Whoever said they’d rather be skint in London than rich in Hull is clearly lying to themselves. With house prices reaching absurd levels, novelist David Mark urges disaffected Southerners to try the life of luxury in Lincolnshire.
Monday: opera. Tuesday: ballet. Wednesday: dinner in that nice bistro in Shoreditch where they serve raw veal-cheeks on planks of wood. Thursday: drinks at that tapas place by the river – the one with the slam poets who wear their trousers on back-to-front to show they’re turning their back on popular culture. Friday: a banquet at the new Friary-themed restaurant below the church; y’know, the one where you wear a cloak and eat by candlelight and get to wrap a cilice around your upper thigh while whipping yourself bloody with the main course. Saturday: quick bit of naked zip-lining from the roof of the 02 then a Harry Potter-themed afternoon tea then it’s off by motor boat to a concert at that converted vivisectionist’s off Harley Street …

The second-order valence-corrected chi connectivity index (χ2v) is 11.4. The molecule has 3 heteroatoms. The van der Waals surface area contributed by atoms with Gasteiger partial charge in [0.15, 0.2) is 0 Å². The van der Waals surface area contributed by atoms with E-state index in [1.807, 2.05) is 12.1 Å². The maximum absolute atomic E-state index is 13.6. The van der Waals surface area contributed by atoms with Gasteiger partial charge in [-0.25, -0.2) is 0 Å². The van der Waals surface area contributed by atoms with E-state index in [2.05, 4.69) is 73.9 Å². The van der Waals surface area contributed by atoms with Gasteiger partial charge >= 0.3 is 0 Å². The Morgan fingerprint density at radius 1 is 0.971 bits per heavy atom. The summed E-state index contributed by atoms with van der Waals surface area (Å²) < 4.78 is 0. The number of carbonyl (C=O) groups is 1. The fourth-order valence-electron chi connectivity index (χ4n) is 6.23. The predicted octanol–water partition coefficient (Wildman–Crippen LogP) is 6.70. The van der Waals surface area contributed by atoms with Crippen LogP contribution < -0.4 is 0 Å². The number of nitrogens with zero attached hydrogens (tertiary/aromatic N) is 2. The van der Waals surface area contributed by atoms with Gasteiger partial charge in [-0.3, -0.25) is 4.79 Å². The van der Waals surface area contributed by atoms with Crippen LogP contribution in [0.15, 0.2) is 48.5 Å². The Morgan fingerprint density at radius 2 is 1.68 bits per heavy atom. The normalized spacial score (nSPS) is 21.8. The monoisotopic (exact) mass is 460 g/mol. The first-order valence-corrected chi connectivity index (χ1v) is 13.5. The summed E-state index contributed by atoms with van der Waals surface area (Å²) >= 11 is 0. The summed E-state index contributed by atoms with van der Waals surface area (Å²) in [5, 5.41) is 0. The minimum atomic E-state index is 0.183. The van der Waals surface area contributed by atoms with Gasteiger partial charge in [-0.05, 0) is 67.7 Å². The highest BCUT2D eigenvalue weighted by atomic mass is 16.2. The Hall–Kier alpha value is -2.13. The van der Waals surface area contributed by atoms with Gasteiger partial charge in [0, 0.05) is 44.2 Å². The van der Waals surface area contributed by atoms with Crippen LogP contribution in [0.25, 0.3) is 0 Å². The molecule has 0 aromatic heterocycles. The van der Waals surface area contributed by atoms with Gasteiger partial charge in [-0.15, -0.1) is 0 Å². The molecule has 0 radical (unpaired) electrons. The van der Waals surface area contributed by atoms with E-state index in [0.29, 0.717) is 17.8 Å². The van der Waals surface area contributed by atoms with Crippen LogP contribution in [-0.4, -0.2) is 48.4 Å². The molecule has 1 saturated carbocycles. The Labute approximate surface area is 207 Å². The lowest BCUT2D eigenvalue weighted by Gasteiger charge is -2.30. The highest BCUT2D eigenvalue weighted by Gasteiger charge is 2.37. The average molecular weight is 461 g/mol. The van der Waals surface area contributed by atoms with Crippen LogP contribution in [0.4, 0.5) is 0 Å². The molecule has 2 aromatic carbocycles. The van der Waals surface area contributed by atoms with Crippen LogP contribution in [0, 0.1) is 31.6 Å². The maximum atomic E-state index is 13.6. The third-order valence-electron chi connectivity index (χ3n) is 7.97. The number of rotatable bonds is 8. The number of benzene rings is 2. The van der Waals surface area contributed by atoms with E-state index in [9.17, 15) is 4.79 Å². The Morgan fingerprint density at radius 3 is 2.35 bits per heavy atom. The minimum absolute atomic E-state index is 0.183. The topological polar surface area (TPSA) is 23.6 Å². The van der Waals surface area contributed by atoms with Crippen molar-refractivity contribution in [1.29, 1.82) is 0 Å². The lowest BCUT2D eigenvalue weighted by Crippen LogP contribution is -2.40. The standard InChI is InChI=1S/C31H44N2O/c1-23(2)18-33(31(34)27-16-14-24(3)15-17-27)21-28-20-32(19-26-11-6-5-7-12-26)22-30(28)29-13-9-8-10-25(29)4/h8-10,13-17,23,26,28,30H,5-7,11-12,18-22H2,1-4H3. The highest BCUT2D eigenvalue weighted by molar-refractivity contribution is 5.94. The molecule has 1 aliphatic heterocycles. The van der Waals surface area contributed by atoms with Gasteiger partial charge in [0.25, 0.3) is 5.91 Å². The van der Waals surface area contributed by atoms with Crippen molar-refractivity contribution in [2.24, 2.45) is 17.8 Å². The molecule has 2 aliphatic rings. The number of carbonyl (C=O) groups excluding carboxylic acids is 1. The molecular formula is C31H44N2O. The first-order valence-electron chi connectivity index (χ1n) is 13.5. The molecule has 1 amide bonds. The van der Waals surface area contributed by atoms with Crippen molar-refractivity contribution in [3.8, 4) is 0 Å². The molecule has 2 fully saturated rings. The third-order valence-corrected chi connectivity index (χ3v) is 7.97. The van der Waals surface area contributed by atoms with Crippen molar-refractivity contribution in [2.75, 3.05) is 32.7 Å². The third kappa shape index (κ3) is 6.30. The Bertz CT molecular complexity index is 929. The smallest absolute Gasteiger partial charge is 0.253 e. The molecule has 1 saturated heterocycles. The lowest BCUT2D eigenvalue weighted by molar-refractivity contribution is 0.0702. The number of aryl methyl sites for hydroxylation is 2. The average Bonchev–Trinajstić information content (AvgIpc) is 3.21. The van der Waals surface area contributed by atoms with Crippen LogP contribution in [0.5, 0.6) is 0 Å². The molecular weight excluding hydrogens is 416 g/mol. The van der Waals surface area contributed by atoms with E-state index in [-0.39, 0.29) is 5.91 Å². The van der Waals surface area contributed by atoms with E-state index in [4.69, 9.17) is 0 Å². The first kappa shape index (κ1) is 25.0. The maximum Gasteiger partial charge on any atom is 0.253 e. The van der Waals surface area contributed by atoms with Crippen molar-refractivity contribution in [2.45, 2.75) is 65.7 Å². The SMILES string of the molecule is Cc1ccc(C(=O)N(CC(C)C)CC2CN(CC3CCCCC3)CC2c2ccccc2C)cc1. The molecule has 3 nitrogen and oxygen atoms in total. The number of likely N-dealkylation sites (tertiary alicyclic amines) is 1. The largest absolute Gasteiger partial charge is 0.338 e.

Yes, okay, there’s lots to do in London. But there’s a good reason why Londoners take such pride in the fabulously cultured ways they can spend time in the capital. It’s because nobody wants to go home. And why would they? It’s tiny. It’s cramped. There’s a war going on over who’s due to pay for the repairs to the communal stairs and the bloke on the top floor has started sacrificing hamsters again. And don’t mention the housemate, with their passive-aggressive notes politely enquiring who it was who finished their three-day-old pizza crusts they had been looking forward to with a pot of garlic mayonnaise. And oh, yes, the rent’s due again. For the cost of a five-year-old Ford Fiesta paid by Direct Debit on the 27th of the month, you too can share a converted coal-bunker with somebody you can’t abide and enjoy a bedroom so small that in the event of your tripping over, you’ll become wedged before you reach the floor.